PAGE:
More good news for Leicester’s Cultural Quarter. Shortly to open on Rutland Street  is Lanna Thai, not just an upmarket Thai restaurant but a “media performance centre” to boot.  The  venue is situated in the Leather Factors, that glorious  Rennie Mackintosh-style building between Curve and the old Helsinki bar. The upper part of the building was converted into smart,  short-let apartments about the time of the construction of Curve and the new restaurant will be over two lower floors, with developers promising that historic features have been  maintained and renovated, such as the rear glass curtain wall which will feature a “stunning 5m cascade of white Thai orchids”. 

The media performance centre is on the lower ground floor, accessed through the restaurant and can be decked out with tables,  sofas, a stage or a catwalk  for private dinners, exhibitions, performances launches, parties, cinema screenings, comedy, dance  – there’s a sprung floor –  and so on.  Total capacity at the venue will be around 160.

This week I’ve been to the Cultural Quarter for a sell-out afternoon film at Phoenix Square, a near sell-out opera at Curve, and am going to a social media seminar at LCB Depot this early evening, followed by dinner at the newly-opened Chutney Ivy.  With the Xchange Bar set to open in December, a hotel soon after and now this intriguing new venue, it feels the area might – despite economic gloom – just starting to be coming into its own.

Chutney Ivy

October 30, 2010

 

[Update 19/2/11 – Groupon people looking for reviews  – why not come back here once  you’ve been and give your views in a comment?] 

Chutney Ivy, the Indian restaurant located in what was once The Quarter near Leicester’s Curve theatre, has made a  low-key start this week, offering a lunchtime buffet at an introductory price of £4.95. Following the recommendation of a reader – thanks  Ben – I gave it a go and was rather pleased I did.

First off, the restaurant has kept the same layout  – a single large, airy room, bar area at one end and an open kitchen. The decor has been given a slight overhaul – sort of  purple and creams  – but it maintains the smart, contemporary feel of its predecessor. The downstairs bar has also been given a makeover and will still be available for those wanting a drink in a smart  hideaway.

The buffet lunch seems a smart move – they offer just a few dishes, cooked in small batches that can be replenished quickly by the chefs behind the coutner.  Starters were a moist, peppery  chicken pakora, thinly sliced potato bhaji  in a very light batter and well-cooked  aubergine bhaji. Poppadums and relishes were there too.  Mains included a creamy korma and what our  friendly waiter discribed simply as chicken curry and kofta curry. All three were good  – distinctive, well-flavoured and nicely spiced. The lamb kofta in particular was excellent. There were also three vegetarian dishes  though I only had some of chickpeas, which needed a bit more bite left in them to my taste.  Rice and frehly prepared naan breads were good.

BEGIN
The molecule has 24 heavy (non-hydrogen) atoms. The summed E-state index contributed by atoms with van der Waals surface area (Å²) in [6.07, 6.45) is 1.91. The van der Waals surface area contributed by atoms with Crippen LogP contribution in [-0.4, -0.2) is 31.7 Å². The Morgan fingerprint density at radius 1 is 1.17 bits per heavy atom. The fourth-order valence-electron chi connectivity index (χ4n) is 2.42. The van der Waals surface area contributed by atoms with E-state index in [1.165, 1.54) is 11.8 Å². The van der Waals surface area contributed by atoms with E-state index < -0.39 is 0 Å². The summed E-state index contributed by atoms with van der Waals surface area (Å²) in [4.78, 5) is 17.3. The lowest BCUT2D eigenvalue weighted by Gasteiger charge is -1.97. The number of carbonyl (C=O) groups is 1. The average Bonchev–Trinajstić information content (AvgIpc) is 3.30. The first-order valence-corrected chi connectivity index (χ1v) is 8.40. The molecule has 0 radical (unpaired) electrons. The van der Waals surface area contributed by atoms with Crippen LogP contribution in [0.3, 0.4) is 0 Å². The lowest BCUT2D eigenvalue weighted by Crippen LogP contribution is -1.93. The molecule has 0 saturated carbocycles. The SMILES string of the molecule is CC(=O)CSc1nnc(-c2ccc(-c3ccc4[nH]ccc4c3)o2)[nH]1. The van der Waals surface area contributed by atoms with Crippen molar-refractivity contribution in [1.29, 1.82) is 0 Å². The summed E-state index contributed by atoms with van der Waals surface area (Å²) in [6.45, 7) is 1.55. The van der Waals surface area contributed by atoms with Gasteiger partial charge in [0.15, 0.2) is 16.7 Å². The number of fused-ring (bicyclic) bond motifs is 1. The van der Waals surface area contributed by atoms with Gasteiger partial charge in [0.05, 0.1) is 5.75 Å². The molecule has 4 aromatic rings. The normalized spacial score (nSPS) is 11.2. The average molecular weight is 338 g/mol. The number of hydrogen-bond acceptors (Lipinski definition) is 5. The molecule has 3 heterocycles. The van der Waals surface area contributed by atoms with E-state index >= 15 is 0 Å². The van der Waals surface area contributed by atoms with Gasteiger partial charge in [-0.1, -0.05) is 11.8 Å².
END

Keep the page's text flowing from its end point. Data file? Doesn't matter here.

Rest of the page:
So, nothing groundbreaking on this evidence but I tasted enough to want to go back to sample the a la carte offering  that will be available in the evening. No menu available as yet though they did promise to email one through soon. Staff were pleasant and seemed eager to please. They obviously haven’t quite got all their routines worked out yet – I had to ask for my change to be returned – but that’s why they sensibly seem to have gone for the soft launch.  Nice restaurant, think it could  do well.

Cultural Quarter

October 2, 2010

Good to see the premises formerly known as the Quarter are about to re-open as a bar and Indian restaurant called Chutney Ivy. And word on the street is that Cassie from Entropy is opening a bar (“Xchange”) in the Exchange buildings a few doors down – this is the splendid “flat-iron” building opposite the entrance to Curve.  

It’s important for Leicester that the area thrives and buisnesses like this are needed. If Ramada/Butterfly could just increase the pace and open their 115 -room Encore hotel on Rutland Street we might just start to see the elusive critical mass kick in to the benefit of the beleaguered Phoenix Square and Curve. The stated December 2010 date suggested looks somewhat optimistic to me, from the street anyway.    

No sign of a website  or menu up at Chutney Ivy yet  but initial impressions suggest upmarket rather than cheap and cheerful.

The Quarter

July 10, 2010

Sad to see the events this week at The Quarter – one of my favourite city centre venues.  Janice and Nigel Gordon were brave to be one of the first bar/restuarant to open up in Leicester’s cultural quarter and I always found them very pleasant hosts and the restuarant had that pleasant knack of somehow being that little bit better than you thought it was going to be.  It seems there has been a falling out  with the landlord – and I have to be careful here because I’m told there’s been a bit of  claim and counter-claim in the courts this week.  I understand the landlord is waiting to grant the lease to a new tenant to establish an Indian restaurant but as of last night the situation remains unclear.    

If that were to happen I hope it would be a really interesting and high quality place rather than an identikit curry house.  The Cultural Quarter needs distinctive and attractive venues if is to thrive – the Quarter tries to fulfil that brief and I’d be sad if the Gordons’ drive were to be lost to the area.